Doctoral Dissertations

Date of Award


Degree Type


Degree Name

Doctor of Philosophy


Life Sciences

Major Professor

Pratul Agarwal

Committee Members

Engin Serpersu, Hong Guo, Xiaolin Cheng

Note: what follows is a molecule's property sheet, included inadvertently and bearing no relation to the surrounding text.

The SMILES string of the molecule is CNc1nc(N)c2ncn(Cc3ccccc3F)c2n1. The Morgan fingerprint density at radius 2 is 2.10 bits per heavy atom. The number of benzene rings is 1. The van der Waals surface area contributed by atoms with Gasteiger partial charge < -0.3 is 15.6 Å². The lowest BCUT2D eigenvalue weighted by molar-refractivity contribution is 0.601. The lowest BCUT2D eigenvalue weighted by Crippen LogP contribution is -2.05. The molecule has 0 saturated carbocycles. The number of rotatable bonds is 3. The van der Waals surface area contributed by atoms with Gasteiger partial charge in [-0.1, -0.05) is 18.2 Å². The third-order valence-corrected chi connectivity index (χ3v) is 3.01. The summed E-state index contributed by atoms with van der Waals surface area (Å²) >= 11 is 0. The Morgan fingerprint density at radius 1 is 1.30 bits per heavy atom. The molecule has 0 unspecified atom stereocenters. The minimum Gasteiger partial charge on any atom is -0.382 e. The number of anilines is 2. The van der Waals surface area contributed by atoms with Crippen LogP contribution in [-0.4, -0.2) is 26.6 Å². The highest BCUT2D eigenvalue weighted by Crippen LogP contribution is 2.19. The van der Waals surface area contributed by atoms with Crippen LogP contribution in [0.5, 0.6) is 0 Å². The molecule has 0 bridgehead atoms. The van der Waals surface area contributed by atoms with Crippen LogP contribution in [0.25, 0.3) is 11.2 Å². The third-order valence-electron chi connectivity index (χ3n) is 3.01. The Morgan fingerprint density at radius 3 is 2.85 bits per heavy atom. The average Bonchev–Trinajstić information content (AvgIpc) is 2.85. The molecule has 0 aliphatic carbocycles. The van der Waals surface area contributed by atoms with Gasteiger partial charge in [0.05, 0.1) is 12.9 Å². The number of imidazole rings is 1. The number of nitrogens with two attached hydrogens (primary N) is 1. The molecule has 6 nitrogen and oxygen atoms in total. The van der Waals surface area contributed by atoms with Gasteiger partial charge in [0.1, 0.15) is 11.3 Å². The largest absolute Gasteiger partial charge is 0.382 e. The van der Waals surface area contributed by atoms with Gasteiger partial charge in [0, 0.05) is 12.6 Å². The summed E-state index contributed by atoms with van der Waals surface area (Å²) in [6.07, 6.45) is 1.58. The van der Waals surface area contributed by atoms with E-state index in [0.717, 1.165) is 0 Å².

The enzymes of the ribonuclease (RNase) family catalyze the hydrolysis of ribonucleic acid (RNA). There is a wide interest in therapeutic interventions of human RNases (hRNases) due to their critical role in host defense, cancer cell proliferation and neurodegenerative diseases. Development of structure-based therapeutics targeting individual members of a closely related enzyme family is difficult. The structural conservation among hRNases cannot explain a million-fold difference in the catalytic efficiency of these enzymes. We hypothesize, this ambiguity in the structure activity relationship of hRNases can be explained by their dynamical behavior. The rate of substrate turnover in RNases correlates strongly with the rates of conformational dynamics. Moreover, catalytic efficiency is also linked to the ability of an enzyme to sample conformational sub-states that promote specific interaction between reactants at various stages of catalysis. Detailed characterization of the structure-function-dynamics relationship in hRNases can help in determining similarities and differences in the motions associated to catalysis thereby enhancing the possible druggability of this enzyme family. This study investigates the role of functionally relevant conformational sub-states and dynamics in each step of the RNase members catalytic cycle; apo, substrate-bound, the chemical step, and product release. Computer simulations and nuclear magnetic resonance (NMR) relaxation dispersion experiments indicated an increased dynamics in distal loop regions of RNases in their apo state. Similar dynamical patterns were observed within the members of an individual sub-family, while dynamics were different across sub-families. Nucleotide binding properties probed using computer simulations indicated diverse binding preferences in hRNases. Additionally, structural and dynamical properties of hRNases varied significantly with subtle change in temperature. Quasi anharmonic analysis revealed sampling of separate conformational sub-states in product release step of RNases. Further, NMR chemical shift titrations along with the chemical shift projection analysis revealed distinct conformational rearrangements in hRNases upon binding of ligands that mimic cleaved products. Steady-state kinetics experiments showed million-fold difference in the catalytic efficiency of hRNases. Finally, hybrid quantum mechanical/molecular mechanics calculations identified conformational sub-states associated with the chemical step in bovine RNase A. Broadly, these results strongly support our hypothesis that dynamics modulates catalytic efficiencies of structurally related enzyme super-families like RNases.

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